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Sunday June 8, 2014 3:42 pm

Exclusive: I used Microsoft’s Surface watch

Microsoft Surface Smart Watch

Yes, it’s true—Microsoft is about to get into the smartwatch game, and I got the opportunity to play with it. As we'd previously reported, Microsoft has filed a patent that details a smartwatch. However, often these patent filings aren’t exactly what we see companies end up releasing. So, let’s separate the cruft and get to the meat of the matter. A number of months ago I took a trip to New York where I came across someone who was testing the upcoming Microsoft wearable device. I saw it on their wrist and asked about it. They tried to explain that it was a random fitness wristband ordered from China at first, but eventually (with some prodding) gave me the scoop. Here is your exclusive first look at what Microsoft is planning for its first wearable smart device, what we are referring to as the Surface Watch:

  • As far as looks, the image above is a parody, but not far off. It has an elongated form factor, but isn't as comically large as what's in the image. It is much more akin to something like the Fitbit One or Samsung Galaxy Gear Fit in shape rather than taking on the shape of a traditional watch, like Pebble did, or like what Google showed off with Android Wear. What we saw had a flat display, while the inner portion that would rest against your skin was curved.
  • The icons are the flat style that Microsoft has been using on its other devices like Windows 8, Windows Phone, and Xbox One. That's what tipped me off in the first place.
  • Bluetooth 4.0 Low Energy is how it interacts with the rest of the world
  • The flat glass display, and was definitely not high resolution. We hope that both of these change in the final product--a high-resolution curved display already exists on the Samsung Gear Fit, and the Microsoft device just didn't look as good.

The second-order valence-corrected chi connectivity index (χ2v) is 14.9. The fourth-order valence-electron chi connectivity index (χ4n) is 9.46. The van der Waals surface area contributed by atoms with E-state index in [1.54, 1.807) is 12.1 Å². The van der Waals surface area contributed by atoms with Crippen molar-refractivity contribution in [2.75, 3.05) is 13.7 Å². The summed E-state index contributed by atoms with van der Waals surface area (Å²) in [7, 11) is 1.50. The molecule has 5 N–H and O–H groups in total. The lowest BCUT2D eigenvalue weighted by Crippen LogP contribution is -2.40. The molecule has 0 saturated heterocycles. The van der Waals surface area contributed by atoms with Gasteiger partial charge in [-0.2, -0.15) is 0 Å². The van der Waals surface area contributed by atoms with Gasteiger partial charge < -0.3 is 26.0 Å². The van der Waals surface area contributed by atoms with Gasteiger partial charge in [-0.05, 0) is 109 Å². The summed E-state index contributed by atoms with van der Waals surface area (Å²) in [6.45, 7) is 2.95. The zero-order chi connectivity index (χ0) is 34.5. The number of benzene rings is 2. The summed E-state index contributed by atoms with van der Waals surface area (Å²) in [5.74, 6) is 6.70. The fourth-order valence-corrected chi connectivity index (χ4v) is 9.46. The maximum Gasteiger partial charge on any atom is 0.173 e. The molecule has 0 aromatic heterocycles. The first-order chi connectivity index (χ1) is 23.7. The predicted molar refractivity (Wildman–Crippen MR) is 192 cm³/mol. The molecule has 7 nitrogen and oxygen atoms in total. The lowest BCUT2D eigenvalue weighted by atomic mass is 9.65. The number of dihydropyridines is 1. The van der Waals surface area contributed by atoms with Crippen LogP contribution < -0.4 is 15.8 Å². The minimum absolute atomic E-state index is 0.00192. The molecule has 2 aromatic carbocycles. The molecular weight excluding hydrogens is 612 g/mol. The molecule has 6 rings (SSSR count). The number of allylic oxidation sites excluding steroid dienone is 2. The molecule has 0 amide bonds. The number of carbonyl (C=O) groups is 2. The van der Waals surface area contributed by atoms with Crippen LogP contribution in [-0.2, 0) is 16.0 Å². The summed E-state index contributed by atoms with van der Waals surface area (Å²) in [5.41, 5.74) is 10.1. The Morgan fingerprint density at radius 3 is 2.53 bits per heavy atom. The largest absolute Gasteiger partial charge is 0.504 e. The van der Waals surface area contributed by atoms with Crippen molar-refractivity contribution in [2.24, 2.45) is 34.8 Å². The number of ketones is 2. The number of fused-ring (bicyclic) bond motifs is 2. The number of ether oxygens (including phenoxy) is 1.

• The watch is packed with sensors. It has a heart rate monitor, accelerometer, gyroscope, GPS, and most interestingly, a galvanic skin response sensor all built-in. The galvanic skin response sensor is built into the watch band, while everything else is built into the unit itself.

Microsoft’s plan is to ensure that the Surface smartwatch works across different platforms. So far, we’ve learned that it’ll be compatible with iOS, Android, Windows Phone 8, Windows, OS X, and even Xbox One. Teams are hard at work on building software for each platform that will give users of each a full experience. In other words, Microsoft realizes that for this thing to compete, it cannot be a Windows/Windows Phone-only affair.

We’ve also been told that the biometric sensors might be used in unique ways. We mentioned Xbox One up there. We were told to imagine a scenario where a game might get streaming sensor data from the watch, and could recognize when you were, say, turning an imaginary wheel with a driving game where the Surface watch data would be used in conjunction with Kinect for even more precise play. Even more interesting? How about a survival-horror title that changes based on your pulse and how much you are sweating? Xbox fans, keep an eye on this one.

We have no hear a concrete launch date or price. Microsoft could announce the Surface watch this month, or it could wait until after E3. One thing is for sure, though—Microsoft is putting a lot of money into the Surface smartwatch project and is betting big that the features included will equate into many buyers.

It's not often that we post hardware or software leaks of our own, but it does happen on occasion:

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